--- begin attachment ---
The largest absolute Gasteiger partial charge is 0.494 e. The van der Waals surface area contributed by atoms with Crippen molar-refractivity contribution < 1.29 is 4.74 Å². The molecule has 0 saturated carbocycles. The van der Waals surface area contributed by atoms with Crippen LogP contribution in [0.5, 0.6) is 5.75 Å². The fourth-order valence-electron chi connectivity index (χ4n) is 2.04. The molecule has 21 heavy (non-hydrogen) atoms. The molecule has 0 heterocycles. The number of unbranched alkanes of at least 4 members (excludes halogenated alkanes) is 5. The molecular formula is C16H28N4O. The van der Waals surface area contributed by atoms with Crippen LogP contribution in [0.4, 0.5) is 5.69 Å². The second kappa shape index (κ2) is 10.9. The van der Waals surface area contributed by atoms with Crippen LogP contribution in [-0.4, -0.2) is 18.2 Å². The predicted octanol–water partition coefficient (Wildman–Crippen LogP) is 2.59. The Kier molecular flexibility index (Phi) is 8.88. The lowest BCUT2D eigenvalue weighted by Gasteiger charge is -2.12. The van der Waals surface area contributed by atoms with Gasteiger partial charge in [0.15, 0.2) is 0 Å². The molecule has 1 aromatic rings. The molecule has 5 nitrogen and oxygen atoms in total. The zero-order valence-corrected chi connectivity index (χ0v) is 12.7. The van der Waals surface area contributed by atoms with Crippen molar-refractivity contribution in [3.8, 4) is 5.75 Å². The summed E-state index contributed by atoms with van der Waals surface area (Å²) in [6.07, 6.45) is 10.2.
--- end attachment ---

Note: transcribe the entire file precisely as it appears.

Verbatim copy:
The largest absolute Gasteiger partial charge is 0.494 e. The van der Waals surface area contributed by atoms with Crippen molar-refractivity contribution < 1.29 is 4.74 Å². The molecule has 0 saturated carbocycles. The van der Waals surface area contributed by atoms with Crippen LogP contribution in [0.5, 0.6) is 5.75 Å². The fourth-order valence-electron chi connectivity index (χ4n) is 2.04. The molecule has 21 heavy (non-hydrogen) atoms. The molecule has 0 heterocycles. The number of unbranched alkanes of at least 4 members (excludes halogenated alkanes) is 5. The molecular formula is C16H28N4O. The van der Waals surface area contributed by atoms with Crippen LogP contribution in [0.4, 0.5) is 5.69 Å². The second kappa shape index (κ2) is 10.9. The van der Waals surface area contributed by atoms with Crippen LogP contribution in [-0.4, -0.2) is 18.2 Å². The predicted octanol–water partition coefficient (Wildman–Crippen LogP) is 2.59. The Kier molecular flexibility index (Phi) is 8.88. The lowest BCUT2D eigenvalue weighted by Gasteiger charge is -2.12. The van der Waals surface area contributed by atoms with Gasteiger partial charge in [0.15, 0.2) is 0 Å². The molecule has 1 aromatic rings. The molecule has 5 nitrogen and oxygen atoms in total. The zero-order valence-corrected chi connectivity index (χ0v) is 12.7. The van der Waals surface area contributed by atoms with Crippen molar-refractivity contribution in [3.8, 4) is 5.75 Å². The summed E-state index contributed by atoms with van der Waals surface area (Å²) in [6.07, 6.45) is 10.2.